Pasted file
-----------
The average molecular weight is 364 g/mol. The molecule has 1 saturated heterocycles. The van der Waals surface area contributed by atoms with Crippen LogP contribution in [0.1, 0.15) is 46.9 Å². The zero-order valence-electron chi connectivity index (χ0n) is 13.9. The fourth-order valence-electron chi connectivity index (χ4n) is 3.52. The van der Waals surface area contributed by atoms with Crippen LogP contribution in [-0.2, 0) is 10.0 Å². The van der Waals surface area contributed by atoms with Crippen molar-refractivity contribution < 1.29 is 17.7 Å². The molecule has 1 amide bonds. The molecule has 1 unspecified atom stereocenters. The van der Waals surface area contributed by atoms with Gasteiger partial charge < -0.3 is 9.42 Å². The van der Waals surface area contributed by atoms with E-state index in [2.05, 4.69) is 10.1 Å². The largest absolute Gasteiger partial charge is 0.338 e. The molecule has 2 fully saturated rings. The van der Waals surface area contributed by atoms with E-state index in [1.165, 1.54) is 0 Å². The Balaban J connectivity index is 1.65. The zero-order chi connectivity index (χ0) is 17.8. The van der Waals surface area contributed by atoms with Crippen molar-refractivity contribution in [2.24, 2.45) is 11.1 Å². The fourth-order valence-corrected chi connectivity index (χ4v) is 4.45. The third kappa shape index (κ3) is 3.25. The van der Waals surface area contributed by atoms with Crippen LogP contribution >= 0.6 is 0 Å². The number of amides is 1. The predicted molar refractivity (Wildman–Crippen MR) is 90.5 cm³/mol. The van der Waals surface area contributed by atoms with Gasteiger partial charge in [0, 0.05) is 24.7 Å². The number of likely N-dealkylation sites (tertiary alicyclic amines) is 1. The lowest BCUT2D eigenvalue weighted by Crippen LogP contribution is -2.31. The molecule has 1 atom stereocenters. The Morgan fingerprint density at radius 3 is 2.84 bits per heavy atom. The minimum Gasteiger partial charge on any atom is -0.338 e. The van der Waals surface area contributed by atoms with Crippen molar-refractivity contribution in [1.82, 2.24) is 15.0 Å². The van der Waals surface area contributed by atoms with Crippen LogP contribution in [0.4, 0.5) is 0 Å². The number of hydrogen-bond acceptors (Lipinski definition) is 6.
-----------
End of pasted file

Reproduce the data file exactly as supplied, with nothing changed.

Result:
The average molecular weight is 364 g/mol. The molecule has 1 saturated heterocycles. The van der Waals surface area contributed by atoms with Crippen LogP contribution in [0.1, 0.15) is 46.9 Å². The zero-order valence-electron chi connectivity index (χ0n) is 13.9. The fourth-order valence-electron chi connectivity index (χ4n) is 3.52. The van der Waals surface area contributed by atoms with Crippen LogP contribution in [-0.2, 0) is 10.0 Å². The van der Waals surface area contributed by atoms with Crippen molar-refractivity contribution < 1.29 is 17.7 Å². The molecule has 1 amide bonds. The molecule has 1 unspecified atom stereocenters. The van der Waals surface area contributed by atoms with Gasteiger partial charge < -0.3 is 9.42 Å². The van der Waals surface area contributed by atoms with E-state index in [2.05, 4.69) is 10.1 Å². The largest absolute Gasteiger partial charge is 0.338 e. The molecule has 2 fully saturated rings. The van der Waals surface area contributed by atoms with E-state index in [1.165, 1.54) is 0 Å². The Balaban J connectivity index is 1.65. The zero-order chi connectivity index (χ0) is 17.8. The van der Waals surface area contributed by atoms with Crippen molar-refractivity contribution in [2.24, 2.45) is 11.1 Å². The fourth-order valence-corrected chi connectivity index (χ4v) is 4.45. The third kappa shape index (κ3) is 3.25. The van der Waals surface area contributed by atoms with Crippen LogP contribution >= 0.6 is 0 Å². The number of amides is 1. The predicted molar refractivity (Wildman–Crippen MR) is 90.5 cm³/mol. The van der Waals surface area contributed by atoms with Gasteiger partial charge in [0, 0.05) is 24.7 Å². The number of likely N-dealkylation sites (tertiary alicyclic amines) is 1. The lowest BCUT2D eigenvalue weighted by Crippen LogP contribution is -2.31. The molecule has 1 atom stereocenters. The Morgan fingerprint density at radius 3 is 2.84 bits per heavy atom. The minimum Gasteiger partial charge on any atom is -0.338 e. The van der Waals surface area contributed by atoms with Crippen molar-refractivity contribution in [1.82, 2.24) is 15.0 Å². The van der Waals surface area contributed by atoms with Crippen LogP contribution in [0.4, 0.5) is 0 Å². The number of hydrogen-bond acceptors (Lipinski definition) is 6.